He then starred in a row of high-profile TV productions: the comedy "Lügen haben linke Hände" (2011), the romance "Von Mäusen und Lügen" (2011), the biopic "Der Mann mit dem Fagott" (2011) and the acclaimed thriller "Das unsichtbare Mädchen" (2011).  On the big screen, he was seen as a demanding stage director who pushes a young actress to her limits in Christian Schwochow's drama "Die Unsichtbare" ("Cracks in the Shell", 2011), and in the Spring of 2012, he reprised his role as the shy Bruno Taschenbier for "Sams im Glück".

He played the father to Tom Schilling's character in Jan Ole Gerster's multi-award-winning surprise hit "Oh Boy", and portrayed the philosopher Hans Jonas in Margarethe von Trotta's "Hannah Arendt" (2012). He also starred in several TV productions: He played a provincial tax collector in Hermine Huntgeburth's "Eine Hand wäscht die andere" (2012), appeared as the King in the fairy tale adaptation "Allerleirauh" (2012), portrayed an anxious business manager in "Die Erfinderbraut" (2013) and was a murder suspect in "Mein Mann, ein Mörder" (2013).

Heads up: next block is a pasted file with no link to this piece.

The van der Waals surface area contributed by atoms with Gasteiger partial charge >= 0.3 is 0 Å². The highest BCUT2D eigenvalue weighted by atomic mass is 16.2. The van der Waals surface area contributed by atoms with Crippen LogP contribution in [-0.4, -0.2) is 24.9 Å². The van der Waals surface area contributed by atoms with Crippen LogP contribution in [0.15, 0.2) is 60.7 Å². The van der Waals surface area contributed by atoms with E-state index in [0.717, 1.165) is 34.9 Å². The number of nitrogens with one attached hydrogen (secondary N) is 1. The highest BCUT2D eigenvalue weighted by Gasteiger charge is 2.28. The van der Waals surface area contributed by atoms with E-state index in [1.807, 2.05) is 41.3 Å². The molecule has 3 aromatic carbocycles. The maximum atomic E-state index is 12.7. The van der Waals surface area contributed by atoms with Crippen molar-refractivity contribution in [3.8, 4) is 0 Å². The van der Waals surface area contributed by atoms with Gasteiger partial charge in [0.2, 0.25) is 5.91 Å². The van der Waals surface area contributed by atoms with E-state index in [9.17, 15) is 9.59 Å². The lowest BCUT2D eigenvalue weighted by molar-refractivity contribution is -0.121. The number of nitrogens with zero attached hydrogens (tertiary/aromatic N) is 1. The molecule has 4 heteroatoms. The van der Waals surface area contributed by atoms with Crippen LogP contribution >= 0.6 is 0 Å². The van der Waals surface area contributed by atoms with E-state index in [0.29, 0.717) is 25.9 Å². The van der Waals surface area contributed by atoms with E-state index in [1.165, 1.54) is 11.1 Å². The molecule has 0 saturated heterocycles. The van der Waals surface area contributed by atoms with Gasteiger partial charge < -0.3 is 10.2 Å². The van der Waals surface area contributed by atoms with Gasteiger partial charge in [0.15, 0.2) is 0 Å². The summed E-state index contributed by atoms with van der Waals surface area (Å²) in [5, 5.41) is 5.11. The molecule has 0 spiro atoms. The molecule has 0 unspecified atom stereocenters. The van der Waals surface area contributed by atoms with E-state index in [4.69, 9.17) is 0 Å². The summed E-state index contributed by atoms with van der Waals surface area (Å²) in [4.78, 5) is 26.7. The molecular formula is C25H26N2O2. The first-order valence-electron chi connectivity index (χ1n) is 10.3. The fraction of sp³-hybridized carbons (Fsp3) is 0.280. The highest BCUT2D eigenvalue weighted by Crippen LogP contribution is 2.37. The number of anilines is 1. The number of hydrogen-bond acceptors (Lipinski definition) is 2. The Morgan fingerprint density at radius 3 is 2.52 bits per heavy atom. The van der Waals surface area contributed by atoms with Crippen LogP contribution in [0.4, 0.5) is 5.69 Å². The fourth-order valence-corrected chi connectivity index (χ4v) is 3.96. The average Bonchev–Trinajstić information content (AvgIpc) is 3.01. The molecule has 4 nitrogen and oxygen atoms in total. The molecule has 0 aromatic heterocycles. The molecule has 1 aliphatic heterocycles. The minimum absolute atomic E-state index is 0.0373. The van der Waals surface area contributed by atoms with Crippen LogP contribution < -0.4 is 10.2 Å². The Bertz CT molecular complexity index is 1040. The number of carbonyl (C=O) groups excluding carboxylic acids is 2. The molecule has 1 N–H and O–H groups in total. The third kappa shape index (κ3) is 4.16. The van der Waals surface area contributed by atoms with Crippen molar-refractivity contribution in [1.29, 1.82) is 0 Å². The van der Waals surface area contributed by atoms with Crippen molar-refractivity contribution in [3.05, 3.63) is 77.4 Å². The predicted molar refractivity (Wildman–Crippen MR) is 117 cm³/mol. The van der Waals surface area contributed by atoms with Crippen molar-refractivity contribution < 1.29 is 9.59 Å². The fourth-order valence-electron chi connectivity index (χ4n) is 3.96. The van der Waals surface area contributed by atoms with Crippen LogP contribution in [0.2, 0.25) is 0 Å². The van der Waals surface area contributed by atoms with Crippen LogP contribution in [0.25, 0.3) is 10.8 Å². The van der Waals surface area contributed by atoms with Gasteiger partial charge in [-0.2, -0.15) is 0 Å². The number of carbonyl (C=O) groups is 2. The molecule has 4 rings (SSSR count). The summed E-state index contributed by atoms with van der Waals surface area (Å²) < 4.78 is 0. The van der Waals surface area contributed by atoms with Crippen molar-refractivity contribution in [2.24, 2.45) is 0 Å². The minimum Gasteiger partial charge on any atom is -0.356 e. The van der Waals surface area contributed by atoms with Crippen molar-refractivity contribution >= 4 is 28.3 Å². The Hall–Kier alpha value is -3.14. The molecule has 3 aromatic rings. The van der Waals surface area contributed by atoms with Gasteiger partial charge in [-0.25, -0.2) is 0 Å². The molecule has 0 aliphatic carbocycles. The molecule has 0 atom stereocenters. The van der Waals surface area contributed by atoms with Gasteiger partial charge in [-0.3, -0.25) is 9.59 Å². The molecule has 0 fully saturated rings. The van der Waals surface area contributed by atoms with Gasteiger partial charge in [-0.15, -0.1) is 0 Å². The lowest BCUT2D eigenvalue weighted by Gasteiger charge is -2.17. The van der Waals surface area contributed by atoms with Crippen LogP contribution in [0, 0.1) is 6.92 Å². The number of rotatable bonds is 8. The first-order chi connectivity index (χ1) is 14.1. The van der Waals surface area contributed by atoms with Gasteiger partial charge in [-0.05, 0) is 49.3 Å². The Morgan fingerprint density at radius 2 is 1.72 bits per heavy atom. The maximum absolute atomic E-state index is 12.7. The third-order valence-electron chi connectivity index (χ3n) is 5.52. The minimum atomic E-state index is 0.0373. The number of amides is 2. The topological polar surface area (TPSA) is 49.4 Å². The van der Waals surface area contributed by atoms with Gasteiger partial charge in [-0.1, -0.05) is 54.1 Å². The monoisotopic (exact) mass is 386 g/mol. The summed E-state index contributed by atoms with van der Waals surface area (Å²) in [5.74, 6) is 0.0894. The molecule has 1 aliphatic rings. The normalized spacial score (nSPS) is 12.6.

In 2013, Noethen starred in the theatrical release "Scherbenpark" ("Broken Glass Park"), playing a journalist who takes care of the orphaned daughter of a murder victim. His next film was the family-friendly children's book adaptation "Pettersson & Findus - Kleiner Quälgeist, große Freundschaft" (2014), in which Noethen plays an eccentric loner – not unlike his character in the "Sams" franchise –  who one day befriends a cat.